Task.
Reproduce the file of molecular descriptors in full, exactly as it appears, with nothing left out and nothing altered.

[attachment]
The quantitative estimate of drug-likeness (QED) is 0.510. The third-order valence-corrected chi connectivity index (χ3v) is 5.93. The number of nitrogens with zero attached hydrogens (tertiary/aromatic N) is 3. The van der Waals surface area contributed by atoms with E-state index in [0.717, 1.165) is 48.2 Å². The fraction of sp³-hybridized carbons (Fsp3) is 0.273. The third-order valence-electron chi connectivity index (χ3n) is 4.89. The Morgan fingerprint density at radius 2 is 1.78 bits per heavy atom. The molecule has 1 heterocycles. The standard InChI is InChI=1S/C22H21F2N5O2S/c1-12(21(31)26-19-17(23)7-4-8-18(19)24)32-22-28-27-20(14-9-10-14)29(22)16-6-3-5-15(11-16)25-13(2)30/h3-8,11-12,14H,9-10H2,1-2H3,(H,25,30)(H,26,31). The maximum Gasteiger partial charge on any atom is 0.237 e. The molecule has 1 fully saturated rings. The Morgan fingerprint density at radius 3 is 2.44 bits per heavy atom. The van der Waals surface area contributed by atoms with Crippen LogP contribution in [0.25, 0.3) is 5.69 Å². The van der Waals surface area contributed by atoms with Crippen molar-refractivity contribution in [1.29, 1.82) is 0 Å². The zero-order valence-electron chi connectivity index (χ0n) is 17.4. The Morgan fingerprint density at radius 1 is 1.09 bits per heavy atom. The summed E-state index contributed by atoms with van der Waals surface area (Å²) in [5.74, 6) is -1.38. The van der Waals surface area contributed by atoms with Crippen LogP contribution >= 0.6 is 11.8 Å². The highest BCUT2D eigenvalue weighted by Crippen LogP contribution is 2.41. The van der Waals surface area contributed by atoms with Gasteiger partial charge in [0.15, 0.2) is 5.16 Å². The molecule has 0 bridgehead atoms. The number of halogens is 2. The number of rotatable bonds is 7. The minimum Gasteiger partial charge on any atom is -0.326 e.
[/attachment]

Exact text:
The quantitative estimate of drug-likeness (QED) is 0.510. The third-order valence-corrected chi connectivity index (χ3v) is 5.93. The number of nitrogens with zero attached hydrogens (tertiary/aromatic N) is 3. The van der Waals surface area contributed by atoms with E-state index in [0.717, 1.165) is 48.2 Å². The fraction of sp³-hybridized carbons (Fsp3) is 0.273. The third-order valence-electron chi connectivity index (χ3n) is 4.89. The Morgan fingerprint density at radius 2 is 1.78 bits per heavy atom. The molecule has 1 heterocycles. The standard InChI is InChI=1S/C22H21F2N5O2S/c1-12(21(31)26-19-17(23)7-4-8-18(19)24)32-22-28-27-20(14-9-10-14)29(22)16-6-3-5-15(11-16)25-13(2)30/h3-8,11-12,14H,9-10H2,1-2H3,(H,25,30)(H,26,31). The maximum Gasteiger partial charge on any atom is 0.237 e. The molecule has 1 fully saturated rings. The Morgan fingerprint density at radius 3 is 2.44 bits per heavy atom. The van der Waals surface area contributed by atoms with Crippen LogP contribution in [0.25, 0.3) is 5.69 Å². The van der Waals surface area contributed by atoms with Crippen molar-refractivity contribution in [1.29, 1.82) is 0 Å². The zero-order valence-electron chi connectivity index (χ0n) is 17.4. The Morgan fingerprint density at radius 1 is 1.09 bits per heavy atom. The summed E-state index contributed by atoms with van der Waals surface area (Å²) in [5.74, 6) is -1.38. The van der Waals surface area contributed by atoms with Crippen LogP contribution >= 0.6 is 11.8 Å². The highest BCUT2D eigenvalue weighted by Crippen LogP contribution is 2.41. The van der Waals surface area contributed by atoms with Gasteiger partial charge in [0.15, 0.2) is 5.16 Å². The molecule has 0 bridgehead atoms. The number of halogens is 2. The number of rotatable bonds is 7. The minimum Gasteiger partial charge on any atom is -0.326 e.